Jarvis has a firm grasp of media history. He’s written about Guettenberg and was struck by how long it takes media to adjust to new technology – it took half a century for the book to emerge as a format after the printing press first arrived, 150 years for the arrival of newspapers (which had to wait for postal systems to be developed.) While optimistic that journalists will adapt there is a hint that the sooner this happens the more will survive.


The Week In Six Pix: Metro Racism, iCar, Globalisation, Robot Bankers, Gravity-defying Haircuts, and Watching Paint Dry

British Racism on the Metro 

The Guardian newspaper was handed video footage of Chelsea football supporters abusing a passenger on the Paris Metro, sparking much soul-searching among the game’s authorities. Barney Ronay pointed out that, in its pure form, football is, “the opposite of racism, an activity that tells you repeatedly that human beings are equal, that what marks us out are the qualities that cut across race: talent, heart, teamwork.”

Apple Working on iCar?

9to5Mac worked out that an automotive engineer hiring spree by Apple presaged the development of an electric Car. The Onion speculated that the car would be “compatible with most major roads” and that its wheels would “turn into rainbow pinwheels whenever car stalls.”

How Globalisation Has Changed the World in One Chart

Pew’s Chart of the Week shows what two decades of globalisation have done to income distribution: huge income growth in much of the developing world, a hollowing out of the middle class in the West, and the rise of the 1%.

The Robots are coming… to a bank near you

Japan led the way in creating robots that could do routine work in manufacturing like car-making and now the nation is spearheading the use of robots in the service sector. According to the Guardian, Mitsubishi is trialling the use of humanoid robots to welcome visitors to bank branches.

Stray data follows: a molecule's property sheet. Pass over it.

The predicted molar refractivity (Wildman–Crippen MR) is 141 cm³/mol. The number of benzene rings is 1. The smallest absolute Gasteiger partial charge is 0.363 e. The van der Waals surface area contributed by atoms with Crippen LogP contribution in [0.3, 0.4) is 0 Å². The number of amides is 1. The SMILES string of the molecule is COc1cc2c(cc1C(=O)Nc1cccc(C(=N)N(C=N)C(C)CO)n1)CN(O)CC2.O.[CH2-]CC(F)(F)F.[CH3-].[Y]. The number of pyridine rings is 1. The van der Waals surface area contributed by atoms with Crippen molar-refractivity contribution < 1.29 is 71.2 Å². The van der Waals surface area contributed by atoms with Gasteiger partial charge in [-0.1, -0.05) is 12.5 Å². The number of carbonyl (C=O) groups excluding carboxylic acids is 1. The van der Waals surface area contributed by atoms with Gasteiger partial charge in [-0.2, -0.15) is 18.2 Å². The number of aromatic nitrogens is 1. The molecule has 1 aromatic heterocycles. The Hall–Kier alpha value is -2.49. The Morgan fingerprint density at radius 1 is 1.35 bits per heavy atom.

The Meaning of Kim Yong Un’s New Haircut

Vox wondered whether the new haircut sported by the North Korean leader on Wednesday was “intended to signify that North Korea, like Kim Jong Un’s hair, is reaching new heights and cannot be stopped by gravity or any other natural force? The BBC’s ‘Have I Got News For You’ team thought it only a question of time before other leaders followed suit.

Watching Paint Dry Turns Out to be Totally Captivating

This video shows a ‘pour painting’ created by a team led by New York artist Holton Rower. The video isn’t new but resurfaced on Reddit and elsewhere and is strangely transfixing, according to i100.

Initial post

I am using WordPress because my Tumblr has become so much harder to use as a pure blogging platform over the past few months. Tumblr has been re-optimised for easy sharing and handling web-hosted pictures in particular has become nightmarish. Plus I want to understand how ‘social’ WordPress has become in response to the growth of social networks and things like Medium. It was a pleasant surprise to find that I had reserved my namespace on wordpress but I have no recollection of having done that.